GPs may soon be able to access more locally based mental health services for their patients, but should not be reliant on having mental health workers based in practices, following comments from the national lead on mental health in England.
Dr Geraldine Strathdee, NHS England’s national clinical director for mental health, called for more access to local mental health services ahead of the launch next Monday of NHS England’s long-awaited independent Mental Health Taskforce report
They also follow calls from RCGP chair Professor Maureen Baker to have ‘mental health workers based in practices for real time referrals and support’, under a series of ‘emergency’ measures the College is working on with NHS England chief Simon Stevens.
Speaking at a Westminster Health Forum event on priorities in mental health services, Dr Strathdee said: ‘I must admit I get slightly depressed when I hear people say we’re going to have a “mental health worker” in primary care, because what we don’t want to do is go back to non-evidenced interventions.’
Dr Strathdee added that this risked going back to historical situations where ‘you have your own community psychiatric nurse in primary care who has a caseload of 100’, which she said would mean ‘you cannot give the psychological interventions, or the case management people need’.
Dr Strathdee told Pulse each area should instead offer services according to their local population’s needs – so that, for example, GPs with high numbers of patients with psychosis should have access to community ‘enhanced psychosis’ doing outreach work.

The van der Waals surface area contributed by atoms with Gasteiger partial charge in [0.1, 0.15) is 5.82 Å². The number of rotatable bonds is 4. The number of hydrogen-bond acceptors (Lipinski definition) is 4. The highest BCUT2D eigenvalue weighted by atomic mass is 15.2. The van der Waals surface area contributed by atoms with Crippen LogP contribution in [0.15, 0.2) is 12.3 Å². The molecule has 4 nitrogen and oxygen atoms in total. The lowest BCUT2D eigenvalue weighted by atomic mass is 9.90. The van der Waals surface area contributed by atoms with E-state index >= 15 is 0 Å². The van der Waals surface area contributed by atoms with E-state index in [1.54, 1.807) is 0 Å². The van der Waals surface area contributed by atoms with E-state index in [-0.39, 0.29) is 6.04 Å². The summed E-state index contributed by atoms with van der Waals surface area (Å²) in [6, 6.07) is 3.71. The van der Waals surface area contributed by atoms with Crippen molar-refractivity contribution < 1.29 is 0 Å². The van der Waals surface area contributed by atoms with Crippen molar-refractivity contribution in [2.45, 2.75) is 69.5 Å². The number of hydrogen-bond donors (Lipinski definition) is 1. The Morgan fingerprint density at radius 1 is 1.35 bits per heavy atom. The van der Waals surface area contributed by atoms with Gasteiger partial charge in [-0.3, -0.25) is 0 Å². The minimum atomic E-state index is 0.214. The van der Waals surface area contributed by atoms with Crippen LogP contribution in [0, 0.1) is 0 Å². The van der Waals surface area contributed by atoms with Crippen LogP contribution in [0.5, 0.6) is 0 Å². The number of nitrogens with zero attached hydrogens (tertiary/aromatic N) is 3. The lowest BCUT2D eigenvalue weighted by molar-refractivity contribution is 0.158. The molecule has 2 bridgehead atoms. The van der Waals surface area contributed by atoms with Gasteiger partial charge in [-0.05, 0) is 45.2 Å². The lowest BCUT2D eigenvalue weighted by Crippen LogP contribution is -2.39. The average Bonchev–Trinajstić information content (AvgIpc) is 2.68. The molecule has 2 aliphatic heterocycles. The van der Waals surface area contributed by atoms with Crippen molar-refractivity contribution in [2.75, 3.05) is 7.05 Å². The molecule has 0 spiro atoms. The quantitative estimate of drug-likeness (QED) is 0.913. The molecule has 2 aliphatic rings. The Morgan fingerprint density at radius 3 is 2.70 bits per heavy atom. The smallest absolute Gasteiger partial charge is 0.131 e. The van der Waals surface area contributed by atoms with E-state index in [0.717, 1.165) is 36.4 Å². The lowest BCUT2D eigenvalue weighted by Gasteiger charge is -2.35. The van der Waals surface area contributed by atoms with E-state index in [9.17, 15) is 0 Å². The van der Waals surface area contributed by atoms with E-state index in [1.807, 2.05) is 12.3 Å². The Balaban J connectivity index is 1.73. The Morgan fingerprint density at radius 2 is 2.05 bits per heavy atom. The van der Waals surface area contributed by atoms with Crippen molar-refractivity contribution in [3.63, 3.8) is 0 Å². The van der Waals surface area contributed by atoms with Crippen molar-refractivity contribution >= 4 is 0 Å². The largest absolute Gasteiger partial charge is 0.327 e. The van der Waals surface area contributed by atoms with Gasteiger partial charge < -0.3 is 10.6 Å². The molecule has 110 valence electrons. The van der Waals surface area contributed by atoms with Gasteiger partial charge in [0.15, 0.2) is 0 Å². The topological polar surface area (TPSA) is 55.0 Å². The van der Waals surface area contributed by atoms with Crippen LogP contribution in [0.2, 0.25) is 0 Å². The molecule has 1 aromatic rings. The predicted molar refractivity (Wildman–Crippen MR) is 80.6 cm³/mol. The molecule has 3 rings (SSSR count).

She said such models typically involved ‘having one half day a week of a GP with a special interest in psychosis, and a practice nurse who is dedicated to helping people and working in collaboration with peer support workers, family and the third sector to go people’s homes help them socialise, help them have a healthy lifestyle and get to their appointments’.
Dr Strathdee said there were a range of models that could be offered, including group therapy done in practice clinics, to boost the offer of psychological treatments for people with long-term conditions and comorbid depression or anxiety – which is expected to form a key plank of the Mental Health Taskforce report.
She said: ‘In many places in England they are doing this in quite a smart way and looking at where would be most helpful to do things in groups – for example I’ve been to places where there are 16 people in a “Living well after stroke group”, integrating physiotherapy and psychological therapy in a large GP health centre.’